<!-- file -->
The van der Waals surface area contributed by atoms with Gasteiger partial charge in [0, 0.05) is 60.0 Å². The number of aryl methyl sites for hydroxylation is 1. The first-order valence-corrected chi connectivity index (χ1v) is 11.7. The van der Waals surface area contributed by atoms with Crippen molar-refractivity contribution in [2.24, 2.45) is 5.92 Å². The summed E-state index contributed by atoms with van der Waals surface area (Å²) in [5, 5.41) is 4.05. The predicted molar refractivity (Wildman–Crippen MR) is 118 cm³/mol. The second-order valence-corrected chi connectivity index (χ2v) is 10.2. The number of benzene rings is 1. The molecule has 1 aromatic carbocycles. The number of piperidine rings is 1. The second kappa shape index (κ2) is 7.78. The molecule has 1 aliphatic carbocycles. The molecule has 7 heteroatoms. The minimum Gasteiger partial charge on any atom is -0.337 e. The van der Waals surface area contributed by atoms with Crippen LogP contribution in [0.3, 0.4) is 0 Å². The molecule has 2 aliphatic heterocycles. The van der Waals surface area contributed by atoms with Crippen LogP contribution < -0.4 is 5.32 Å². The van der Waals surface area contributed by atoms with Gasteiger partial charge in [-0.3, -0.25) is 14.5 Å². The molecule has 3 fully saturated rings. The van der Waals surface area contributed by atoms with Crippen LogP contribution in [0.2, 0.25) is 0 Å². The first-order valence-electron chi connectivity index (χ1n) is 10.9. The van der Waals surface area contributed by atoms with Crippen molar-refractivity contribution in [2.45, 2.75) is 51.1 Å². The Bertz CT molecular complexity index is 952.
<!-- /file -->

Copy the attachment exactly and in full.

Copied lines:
The van der Waals surface area contributed by atoms with Gasteiger partial charge in [0, 0.05) is 60.0 Å². The number of aryl methyl sites for hydroxylation is 1. The first-order valence-corrected chi connectivity index (χ1v) is 11.7. The van der Waals surface area contributed by atoms with Crippen molar-refractivity contribution in [2.24, 2.45) is 5.92 Å². The summed E-state index contributed by atoms with van der Waals surface area (Å²) in [5, 5.41) is 4.05. The predicted molar refractivity (Wildman–Crippen MR) is 118 cm³/mol. The second-order valence-corrected chi connectivity index (χ2v) is 10.2. The number of benzene rings is 1. The molecule has 1 aromatic carbocycles. The number of piperidine rings is 1. The second kappa shape index (κ2) is 7.78. The molecule has 1 aliphatic carbocycles. The molecule has 7 heteroatoms. The minimum Gasteiger partial charge on any atom is -0.337 e. The van der Waals surface area contributed by atoms with Crippen LogP contribution in [0.3, 0.4) is 0 Å². The molecule has 2 aliphatic heterocycles. The van der Waals surface area contributed by atoms with Crippen LogP contribution < -0.4 is 5.32 Å². The van der Waals surface area contributed by atoms with Gasteiger partial charge in [-0.3, -0.25) is 14.5 Å². The molecule has 3 fully saturated rings. The van der Waals surface area contributed by atoms with Crippen LogP contribution in [0.2, 0.25) is 0 Å². The first-order valence-electron chi connectivity index (χ1n) is 10.9. The van der Waals surface area contributed by atoms with Crippen molar-refractivity contribution in [2.45, 2.75) is 51.1 Å². The Bertz CT molecular complexity index is 952.